Press freedom reports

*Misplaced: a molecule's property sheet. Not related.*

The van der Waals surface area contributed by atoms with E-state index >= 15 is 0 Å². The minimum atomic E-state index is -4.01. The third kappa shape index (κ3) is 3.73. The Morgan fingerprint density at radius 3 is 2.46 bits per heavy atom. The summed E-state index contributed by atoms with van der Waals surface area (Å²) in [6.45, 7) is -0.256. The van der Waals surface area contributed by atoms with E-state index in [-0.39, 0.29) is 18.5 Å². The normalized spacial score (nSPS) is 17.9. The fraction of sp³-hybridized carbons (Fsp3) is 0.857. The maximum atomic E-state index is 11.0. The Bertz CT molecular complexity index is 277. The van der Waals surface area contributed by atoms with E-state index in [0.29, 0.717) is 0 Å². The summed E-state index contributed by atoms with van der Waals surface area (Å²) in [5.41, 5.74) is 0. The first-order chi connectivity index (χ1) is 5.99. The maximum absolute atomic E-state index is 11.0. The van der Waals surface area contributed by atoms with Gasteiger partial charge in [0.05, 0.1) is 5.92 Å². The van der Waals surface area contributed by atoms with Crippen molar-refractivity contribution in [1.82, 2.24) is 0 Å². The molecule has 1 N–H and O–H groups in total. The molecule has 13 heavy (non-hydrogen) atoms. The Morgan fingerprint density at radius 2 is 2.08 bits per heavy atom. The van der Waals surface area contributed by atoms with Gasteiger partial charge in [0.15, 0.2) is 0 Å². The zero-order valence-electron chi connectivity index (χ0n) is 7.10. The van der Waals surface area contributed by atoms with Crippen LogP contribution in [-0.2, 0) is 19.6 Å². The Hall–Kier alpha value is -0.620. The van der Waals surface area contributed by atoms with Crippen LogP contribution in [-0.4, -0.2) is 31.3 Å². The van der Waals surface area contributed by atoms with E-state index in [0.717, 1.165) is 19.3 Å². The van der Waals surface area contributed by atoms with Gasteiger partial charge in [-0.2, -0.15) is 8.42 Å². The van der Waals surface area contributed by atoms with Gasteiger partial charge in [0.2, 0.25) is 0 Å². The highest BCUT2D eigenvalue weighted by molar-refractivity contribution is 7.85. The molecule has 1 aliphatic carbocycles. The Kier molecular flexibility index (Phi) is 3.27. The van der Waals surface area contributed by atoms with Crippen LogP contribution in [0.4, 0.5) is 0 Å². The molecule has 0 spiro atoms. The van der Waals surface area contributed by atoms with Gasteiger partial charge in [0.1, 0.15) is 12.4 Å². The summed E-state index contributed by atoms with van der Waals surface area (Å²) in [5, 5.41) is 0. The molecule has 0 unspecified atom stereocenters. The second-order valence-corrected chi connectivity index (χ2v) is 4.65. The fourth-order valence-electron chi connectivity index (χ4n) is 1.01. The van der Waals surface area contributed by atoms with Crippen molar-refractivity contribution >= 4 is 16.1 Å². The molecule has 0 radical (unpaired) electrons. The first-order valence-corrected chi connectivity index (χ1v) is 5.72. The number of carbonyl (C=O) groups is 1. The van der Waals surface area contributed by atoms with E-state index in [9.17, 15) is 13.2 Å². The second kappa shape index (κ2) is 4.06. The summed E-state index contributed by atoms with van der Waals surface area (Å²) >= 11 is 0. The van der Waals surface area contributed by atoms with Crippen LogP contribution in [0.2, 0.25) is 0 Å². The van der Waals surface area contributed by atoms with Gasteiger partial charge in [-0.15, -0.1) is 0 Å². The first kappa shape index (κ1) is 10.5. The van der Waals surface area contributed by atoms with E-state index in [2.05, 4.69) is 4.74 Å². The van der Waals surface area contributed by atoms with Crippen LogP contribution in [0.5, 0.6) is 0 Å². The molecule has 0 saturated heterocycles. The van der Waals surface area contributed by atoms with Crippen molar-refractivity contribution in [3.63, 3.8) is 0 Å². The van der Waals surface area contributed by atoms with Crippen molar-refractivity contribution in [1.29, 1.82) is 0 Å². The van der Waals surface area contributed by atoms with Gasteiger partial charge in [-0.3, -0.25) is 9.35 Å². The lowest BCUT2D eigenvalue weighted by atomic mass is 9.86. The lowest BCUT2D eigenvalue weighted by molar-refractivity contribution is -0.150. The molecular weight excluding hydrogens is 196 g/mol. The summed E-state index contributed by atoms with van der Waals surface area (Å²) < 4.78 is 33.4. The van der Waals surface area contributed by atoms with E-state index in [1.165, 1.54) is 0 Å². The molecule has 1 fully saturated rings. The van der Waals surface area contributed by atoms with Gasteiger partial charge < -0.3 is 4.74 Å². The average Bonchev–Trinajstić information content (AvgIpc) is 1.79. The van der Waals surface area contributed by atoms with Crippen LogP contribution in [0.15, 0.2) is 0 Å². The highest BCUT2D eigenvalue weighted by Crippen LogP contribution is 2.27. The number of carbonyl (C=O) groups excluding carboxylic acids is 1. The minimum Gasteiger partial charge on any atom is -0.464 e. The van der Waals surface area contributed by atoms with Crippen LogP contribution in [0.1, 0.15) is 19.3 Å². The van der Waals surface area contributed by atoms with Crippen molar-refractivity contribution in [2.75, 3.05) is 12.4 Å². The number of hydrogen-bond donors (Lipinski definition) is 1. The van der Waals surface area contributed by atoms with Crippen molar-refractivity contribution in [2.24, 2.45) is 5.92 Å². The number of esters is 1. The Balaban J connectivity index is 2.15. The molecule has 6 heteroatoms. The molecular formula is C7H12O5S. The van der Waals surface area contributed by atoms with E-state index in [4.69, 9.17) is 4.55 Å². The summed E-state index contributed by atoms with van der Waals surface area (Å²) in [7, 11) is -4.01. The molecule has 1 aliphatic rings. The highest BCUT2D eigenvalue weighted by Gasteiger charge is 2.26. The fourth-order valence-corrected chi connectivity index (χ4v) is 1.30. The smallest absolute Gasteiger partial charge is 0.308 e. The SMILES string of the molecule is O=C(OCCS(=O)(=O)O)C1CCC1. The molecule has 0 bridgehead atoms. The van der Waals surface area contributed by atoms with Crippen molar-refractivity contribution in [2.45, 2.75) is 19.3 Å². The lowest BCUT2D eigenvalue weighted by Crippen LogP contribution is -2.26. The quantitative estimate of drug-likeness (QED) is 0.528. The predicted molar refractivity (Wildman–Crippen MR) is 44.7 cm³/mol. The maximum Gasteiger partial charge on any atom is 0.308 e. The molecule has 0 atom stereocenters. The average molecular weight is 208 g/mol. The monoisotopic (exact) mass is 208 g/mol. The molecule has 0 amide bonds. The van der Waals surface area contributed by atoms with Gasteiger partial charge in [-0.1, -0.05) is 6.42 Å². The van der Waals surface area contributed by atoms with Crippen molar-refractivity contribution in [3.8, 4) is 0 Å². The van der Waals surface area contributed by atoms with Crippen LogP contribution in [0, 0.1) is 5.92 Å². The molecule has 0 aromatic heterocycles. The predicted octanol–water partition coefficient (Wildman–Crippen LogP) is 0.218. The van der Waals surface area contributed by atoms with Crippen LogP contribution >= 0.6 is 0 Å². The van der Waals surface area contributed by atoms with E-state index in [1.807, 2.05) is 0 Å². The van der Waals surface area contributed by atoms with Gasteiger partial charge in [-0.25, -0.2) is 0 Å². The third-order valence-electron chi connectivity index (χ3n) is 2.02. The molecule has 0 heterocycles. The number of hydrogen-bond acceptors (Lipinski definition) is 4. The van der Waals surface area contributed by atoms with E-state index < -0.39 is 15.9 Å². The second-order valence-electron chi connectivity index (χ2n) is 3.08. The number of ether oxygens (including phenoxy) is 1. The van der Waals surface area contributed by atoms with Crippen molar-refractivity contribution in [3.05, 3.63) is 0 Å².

Kuwait is seen as one of the freest media environments in the Arab world. Kuwait ranks 73rd in Reporters Without Borders Worldwide Press Freedom Index. Commenting on the new press law, the annual Reporters Without Borders report notes that “decriminalization of press offences, announced as the key innovation, was watered down by many exceptions, such as undermining Islamic law and offending God, the Prophet and his aides. These offences are dealt with under criminal law, which still allows imprisonment for them.” Similarly, the Freedom House Map of Press Freedom observes that “Kuwaiti journalists are among the freest and most outspoken in the region, with a constitution that provides for freedom of the press under Articles 36 and 37 and a government that respects these principles in practice, with some important exceptions. The Printing and Publications Law and the penal code restrict criticism of the emir and articles that might harm relations with other states, jeopardize the value of the Kuwaiti dinar, or offend moral sensibilities. In addition, the law restricts material deemed offensive to religion or an incitement to hatred or violence. The government arbitrarily enforces these laws, and as a result many journalists practice self-censorship.”